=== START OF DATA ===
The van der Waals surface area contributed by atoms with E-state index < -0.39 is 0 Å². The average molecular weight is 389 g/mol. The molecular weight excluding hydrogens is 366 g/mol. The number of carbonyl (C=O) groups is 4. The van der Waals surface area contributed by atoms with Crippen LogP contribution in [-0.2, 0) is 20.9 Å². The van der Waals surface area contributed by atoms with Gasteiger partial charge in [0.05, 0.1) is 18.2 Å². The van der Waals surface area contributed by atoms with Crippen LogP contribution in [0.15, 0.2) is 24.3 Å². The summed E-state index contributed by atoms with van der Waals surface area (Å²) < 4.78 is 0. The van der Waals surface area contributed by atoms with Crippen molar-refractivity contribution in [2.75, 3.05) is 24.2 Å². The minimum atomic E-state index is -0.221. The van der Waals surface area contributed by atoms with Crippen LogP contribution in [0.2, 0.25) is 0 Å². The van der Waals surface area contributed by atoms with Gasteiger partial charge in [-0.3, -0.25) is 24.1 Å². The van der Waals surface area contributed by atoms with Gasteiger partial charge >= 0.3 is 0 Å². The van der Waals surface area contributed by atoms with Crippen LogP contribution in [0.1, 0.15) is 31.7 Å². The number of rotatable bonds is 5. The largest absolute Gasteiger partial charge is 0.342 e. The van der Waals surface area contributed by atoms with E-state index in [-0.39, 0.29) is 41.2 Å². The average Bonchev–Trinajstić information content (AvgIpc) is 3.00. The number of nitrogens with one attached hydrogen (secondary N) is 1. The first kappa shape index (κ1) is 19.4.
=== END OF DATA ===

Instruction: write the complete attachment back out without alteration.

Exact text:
The van der Waals surface area contributed by atoms with E-state index < -0.39 is 0 Å². The average molecular weight is 389 g/mol. The molecular weight excluding hydrogens is 366 g/mol. The number of carbonyl (C=O) groups is 4. The van der Waals surface area contributed by atoms with Crippen LogP contribution in [-0.2, 0) is 20.9 Å². The van der Waals surface area contributed by atoms with Gasteiger partial charge in [0.05, 0.1) is 18.2 Å². The van der Waals surface area contributed by atoms with Crippen LogP contribution in [0.15, 0.2) is 24.3 Å². The summed E-state index contributed by atoms with van der Waals surface area (Å²) < 4.78 is 0. The van der Waals surface area contributed by atoms with Crippen molar-refractivity contribution in [2.75, 3.05) is 24.2 Å². The minimum atomic E-state index is -0.221. The van der Waals surface area contributed by atoms with Crippen LogP contribution in [0.2, 0.25) is 0 Å². The van der Waals surface area contributed by atoms with Gasteiger partial charge in [-0.3, -0.25) is 24.1 Å². The van der Waals surface area contributed by atoms with Gasteiger partial charge >= 0.3 is 0 Å². The van der Waals surface area contributed by atoms with Crippen LogP contribution in [0.1, 0.15) is 31.7 Å². The number of rotatable bonds is 5. The largest absolute Gasteiger partial charge is 0.342 e. The van der Waals surface area contributed by atoms with E-state index in [-0.39, 0.29) is 41.2 Å². The average Bonchev–Trinajstić information content (AvgIpc) is 3.00. The number of nitrogens with one attached hydrogen (secondary N) is 1. The first kappa shape index (κ1) is 19.4.